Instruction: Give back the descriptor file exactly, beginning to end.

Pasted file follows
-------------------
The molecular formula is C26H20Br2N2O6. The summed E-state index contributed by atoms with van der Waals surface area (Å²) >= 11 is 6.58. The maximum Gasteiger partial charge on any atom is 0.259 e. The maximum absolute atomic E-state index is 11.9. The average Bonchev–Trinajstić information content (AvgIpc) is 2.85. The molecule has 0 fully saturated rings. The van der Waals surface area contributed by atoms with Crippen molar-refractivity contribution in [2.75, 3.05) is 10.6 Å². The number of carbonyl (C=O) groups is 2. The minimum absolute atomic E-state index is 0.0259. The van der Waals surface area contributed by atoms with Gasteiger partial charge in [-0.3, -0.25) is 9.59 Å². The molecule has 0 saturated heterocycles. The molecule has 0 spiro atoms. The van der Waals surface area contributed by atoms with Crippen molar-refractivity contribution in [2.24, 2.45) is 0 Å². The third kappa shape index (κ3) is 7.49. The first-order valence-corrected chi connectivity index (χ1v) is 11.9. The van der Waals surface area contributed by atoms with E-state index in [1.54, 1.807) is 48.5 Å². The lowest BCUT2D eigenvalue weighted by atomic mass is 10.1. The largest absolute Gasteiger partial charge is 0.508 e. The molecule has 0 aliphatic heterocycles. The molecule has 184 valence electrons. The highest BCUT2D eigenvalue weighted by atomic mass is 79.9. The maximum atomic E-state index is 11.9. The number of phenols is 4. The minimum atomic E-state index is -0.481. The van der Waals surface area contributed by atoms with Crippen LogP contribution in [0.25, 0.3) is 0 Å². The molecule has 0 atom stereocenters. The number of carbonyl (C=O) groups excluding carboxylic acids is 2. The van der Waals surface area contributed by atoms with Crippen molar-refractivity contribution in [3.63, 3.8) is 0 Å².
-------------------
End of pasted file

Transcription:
The molecular formula is C26H20Br2N2O6. The summed E-state index contributed by atoms with van der Waals surface area (Å²) >= 11 is 6.58. The maximum Gasteiger partial charge on any atom is 0.259 e. The maximum absolute atomic E-state index is 11.9. The average Bonchev–Trinajstić information content (AvgIpc) is 2.85. The molecule has 0 fully saturated rings. The van der Waals surface area contributed by atoms with Crippen molar-refractivity contribution in [2.75, 3.05) is 10.6 Å². The number of carbonyl (C=O) groups is 2. The minimum absolute atomic E-state index is 0.0259. The van der Waals surface area contributed by atoms with Gasteiger partial charge in [-0.3, -0.25) is 9.59 Å². The molecule has 0 saturated heterocycles. The molecule has 0 spiro atoms. The van der Waals surface area contributed by atoms with Crippen molar-refractivity contribution in [2.24, 2.45) is 0 Å². The third kappa shape index (κ3) is 7.49. The first-order valence-corrected chi connectivity index (χ1v) is 11.9. The van der Waals surface area contributed by atoms with E-state index in [1.54, 1.807) is 48.5 Å². The lowest BCUT2D eigenvalue weighted by atomic mass is 10.1. The largest absolute Gasteiger partial charge is 0.508 e. The molecule has 0 aliphatic heterocycles. The molecule has 184 valence electrons. The highest BCUT2D eigenvalue weighted by atomic mass is 79.9. The maximum atomic E-state index is 11.9. The number of phenols is 4. The minimum atomic E-state index is -0.481. The van der Waals surface area contributed by atoms with Crippen LogP contribution in [0.25, 0.3) is 0 Å². The molecule has 0 atom stereocenters. The number of carbonyl (C=O) groups excluding carboxylic acids is 2. The van der Waals surface area contributed by atoms with Crippen molar-refractivity contribution in [3.63, 3.8) is 0 Å².